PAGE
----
|Publication number||US6165037 A|
|Application number||US 09/132,795|
|Publication date||26 Dec 2000|
|Filing date||13 Aug 1998|
|Priority date||13 Aug 1998|
|Publication number||09132795, 132795, US 6165037 A, US 6165037A, US-A-6165037, US6165037 A, US6165037A|
|Inventors||Dawn L. Van Zant|
|Original Assignee||Wildheart Ranch, Inc.|
|Export Citation||BiBTeX, EndNote, RefMan|
|Patent Citations (7), Referenced by (17), Classifications (9), Legal Events (4)|
|External Links: USPTO, USPTO Assignment, Espacenet|
1. Field of the Invention
This invention generally relates to toys and, more particularly, to an illuminated toy for night use by children.
2. Description of the Prior Art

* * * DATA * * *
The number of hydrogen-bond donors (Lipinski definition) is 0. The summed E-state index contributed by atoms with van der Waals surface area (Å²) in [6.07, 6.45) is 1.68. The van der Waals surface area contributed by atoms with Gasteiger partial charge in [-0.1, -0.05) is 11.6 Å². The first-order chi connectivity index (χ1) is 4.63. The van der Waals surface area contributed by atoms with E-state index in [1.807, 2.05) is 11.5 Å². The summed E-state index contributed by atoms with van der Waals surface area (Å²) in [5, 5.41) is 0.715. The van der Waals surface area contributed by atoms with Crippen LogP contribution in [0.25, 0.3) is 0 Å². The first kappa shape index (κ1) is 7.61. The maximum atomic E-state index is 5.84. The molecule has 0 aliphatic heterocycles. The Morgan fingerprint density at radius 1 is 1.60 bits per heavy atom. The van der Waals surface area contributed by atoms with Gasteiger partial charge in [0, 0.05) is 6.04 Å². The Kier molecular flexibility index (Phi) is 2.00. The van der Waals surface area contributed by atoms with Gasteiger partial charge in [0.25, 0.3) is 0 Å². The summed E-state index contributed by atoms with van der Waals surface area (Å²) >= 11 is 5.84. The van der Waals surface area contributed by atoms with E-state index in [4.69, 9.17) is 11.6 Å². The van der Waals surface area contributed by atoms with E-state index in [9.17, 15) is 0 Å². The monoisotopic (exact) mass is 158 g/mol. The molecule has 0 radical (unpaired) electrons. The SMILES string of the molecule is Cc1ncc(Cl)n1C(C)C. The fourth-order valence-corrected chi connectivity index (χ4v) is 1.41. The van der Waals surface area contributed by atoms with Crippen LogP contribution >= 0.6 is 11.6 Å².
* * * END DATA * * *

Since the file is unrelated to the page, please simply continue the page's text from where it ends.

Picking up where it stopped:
Many people, particularly young children, are very frightened of the dark. In fact, some are so frightened of the dark that they have nightmares about it. This is one of the reasons why many parents leave a night light on in a child's room so that when the child wakes during the night, the room is not totally dark. However, when a child always has a night light in the room, the child may become dependent on that night light and never overcome his or her fear of total darkness. Under certain circumstances, some parents may want to wean the child off dependency on a night light by gradually or selectively exposing the child to darkness during the night, either to have the child overcome this fear and/or because of the belief that the night light may be a distraction and interfere with the child's sleeping habits or the child's quality of sleep. Of course, most night lights are in the nature of small fixtures that simply plug into a wall outlet and remain on all the time while plugged in. While some of these lights include light sensors to turn the night light off as soon as daylight arrives and ambient light is incident on the light sensor, all night lights invariably remain on the entire night while plugged into the wall outlet.